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Friday, November 27, 2009

Classroom Landmines…

Last week in 6th grade I triggered a “classroom landmine”.

This isn’t the first time I’ve set one off and I don’t really mean to cause explosive situations in the classroom. Teachers are reluctant to inform subs on the lesson plans where the landmines are or just what will set them off. The few times I’ve asked about why I wasn’t informed beforehand, I got the “student confidentially” excuse. As a direct consequence, I’m not ready for the weird reactions I get when I accidentally stumble across the trip wires that cause reactions like Art Guy & Barking Boy.

She was like any other kid in class. Not disruptive in any way. She did use, what seemed to me, an above average vocabulary and word phrasing for a 6th grader. I wasn’t aware that she was, in reality, a classroom landmine. It happened during shared reading time.

I would read a few paragraphs from the novel they were working through and then pick a random Popsicle stick with a name from the cup on the desk to continue the story. If the kid called hadn’t been following the story, it was immediately obvious. We’d all wait until his/her table mates pointed out the right page/paragraph to continue the story. They learn quickly to follow along with the class. This keeps them on their toes to avoid being “not ready” if called.

Her name came up and the “deer caught in the headlights” look told me she hadn’t been reading along and didn’t know where to continue the story. Like several students before her she flustered a bit before her table-mates got her to the correct page and paragraph.

Then it hit.

Instead of starting to read, as others had, she started choking, making gulping noises and frantically pointing at her throat! I’m stunned. I start to panic: "OMG, The kid’s gonna choke and die right here in the classroom!"

The kids see my panicked look and one of the girls at her table informs me: “Oh! She does that when she doesn’t want to read out loud. It happens all the time”. I tell her: “It’s ok, she doesn’t have to read. We’ll just pick someone else.”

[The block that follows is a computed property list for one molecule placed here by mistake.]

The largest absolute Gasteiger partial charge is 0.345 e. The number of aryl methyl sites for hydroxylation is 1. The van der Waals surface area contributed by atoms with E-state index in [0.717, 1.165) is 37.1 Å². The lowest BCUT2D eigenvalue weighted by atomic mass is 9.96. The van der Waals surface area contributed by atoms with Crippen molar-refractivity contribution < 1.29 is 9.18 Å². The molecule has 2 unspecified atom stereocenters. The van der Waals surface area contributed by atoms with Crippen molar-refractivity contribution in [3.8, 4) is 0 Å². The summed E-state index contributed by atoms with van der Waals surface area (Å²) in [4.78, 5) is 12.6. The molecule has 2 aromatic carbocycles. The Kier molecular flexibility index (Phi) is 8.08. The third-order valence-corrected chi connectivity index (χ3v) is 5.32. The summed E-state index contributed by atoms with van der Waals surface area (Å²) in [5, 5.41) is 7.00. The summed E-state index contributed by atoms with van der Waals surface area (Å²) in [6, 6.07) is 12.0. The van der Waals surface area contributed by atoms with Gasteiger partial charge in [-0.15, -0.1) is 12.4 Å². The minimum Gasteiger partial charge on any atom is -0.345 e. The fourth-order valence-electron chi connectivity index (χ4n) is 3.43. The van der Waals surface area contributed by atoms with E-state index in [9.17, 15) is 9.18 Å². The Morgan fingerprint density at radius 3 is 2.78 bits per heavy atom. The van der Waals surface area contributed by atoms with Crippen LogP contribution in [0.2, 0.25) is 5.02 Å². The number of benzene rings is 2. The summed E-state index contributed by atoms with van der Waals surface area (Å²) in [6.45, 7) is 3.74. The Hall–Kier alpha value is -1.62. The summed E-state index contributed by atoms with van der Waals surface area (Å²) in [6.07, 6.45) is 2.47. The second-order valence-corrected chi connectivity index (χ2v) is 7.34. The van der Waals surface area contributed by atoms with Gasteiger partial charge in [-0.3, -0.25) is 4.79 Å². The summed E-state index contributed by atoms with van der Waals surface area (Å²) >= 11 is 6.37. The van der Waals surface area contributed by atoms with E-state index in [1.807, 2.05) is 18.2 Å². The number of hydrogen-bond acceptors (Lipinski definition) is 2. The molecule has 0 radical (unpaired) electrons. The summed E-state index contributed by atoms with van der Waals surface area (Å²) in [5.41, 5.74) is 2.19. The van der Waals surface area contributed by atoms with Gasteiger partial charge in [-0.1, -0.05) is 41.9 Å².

As I carefully put her Popsicle stick on the table while picking another Popsicle stick from the cup, “landmine girl” shouts: “No, no, I can read, I can!” Before I can respond she starts reading the next paragraphs so fast that I can’t understand her. I think she finished the chapter we were reading but since I only caught every third or fourth word, I’m sure the rest of the class heard just a blur.

I commended “landmine girl” for reading but I explain that most of the class probably didn’t read as fast so I suggested we re-read the section just to make sure everyone understood the storyline.

As I start to re-read the chapter, “landmine girl” complains bitterly that: “I already that part” and continues with the same complaint as the rest of the class is called one at a time to participate.

I detailed the incident on the end of day status report I leave for the teacher hoping that I handled the situation as best I could and gently suggesting that a little warning would have been helpful.

Classroom tip of the day: Watch your step!!

3 comments:

Anonymous said...

I subbed for a class yesterday, which ranks as my worst sub teacher experience. True, I've only been subbing since February, but much of that has been with ED kids, being a special education credentialist student. The class yesterday was not a special education class. It was a general education intermediate school class in here in the Bakersfield City school district, California.

This teacher has been out for about 20 days in the past month. He has not shown up at his kids' football games either-tragic because he is a coach. When I showed up, there were no lesson plans, and no seating chart.

I never thought I would encounter a class where I could not even take roll because they wouldn't give me their name, and outright refusals to move to a seat up in front of the room.

I refuse to yell at any student, and always try to be respectful, so at least I maintained my dignity, though at times I felt like crying. To see the looks on the faces of the students who wanted to learn (about five out of the 25 in the class) was tragic.

Administration did come by a couple of times during the day. The students could see them coming in the windows and by the time admin came into the class had quieted down, but resumed their inappropriate behavior soon after they left.

I still am not sure what I could have done differently. I always try to analyze my efforts, in order to continue to improve as a teacher, but as of right now I am at a loss. I was told by another teacher, who came into the room after final dismissal, that this teacher has tenure, so there's nothing they can do.

And it's the kids who suffer. It's a symptom of society's ills. The teacher next door stated 'these are our future criminals'. Wow.

KauaiMark said...

Wow! I feel for you and those kids.

If the teacher has been out for 20 days, they should have gotten a long term sub for that class at the very least.

I wouldn't go back to that abuse again. Now that you've experienced the worst, it can only get better.

Good luck with the next assignment.

GT Goddess said...

My district had an inservice for subs in regards to special education. It really came down to: here are all these disorders, here are all these tricks, and here is why the teacher can't inform you ahead of time of a student's disability. Good luck.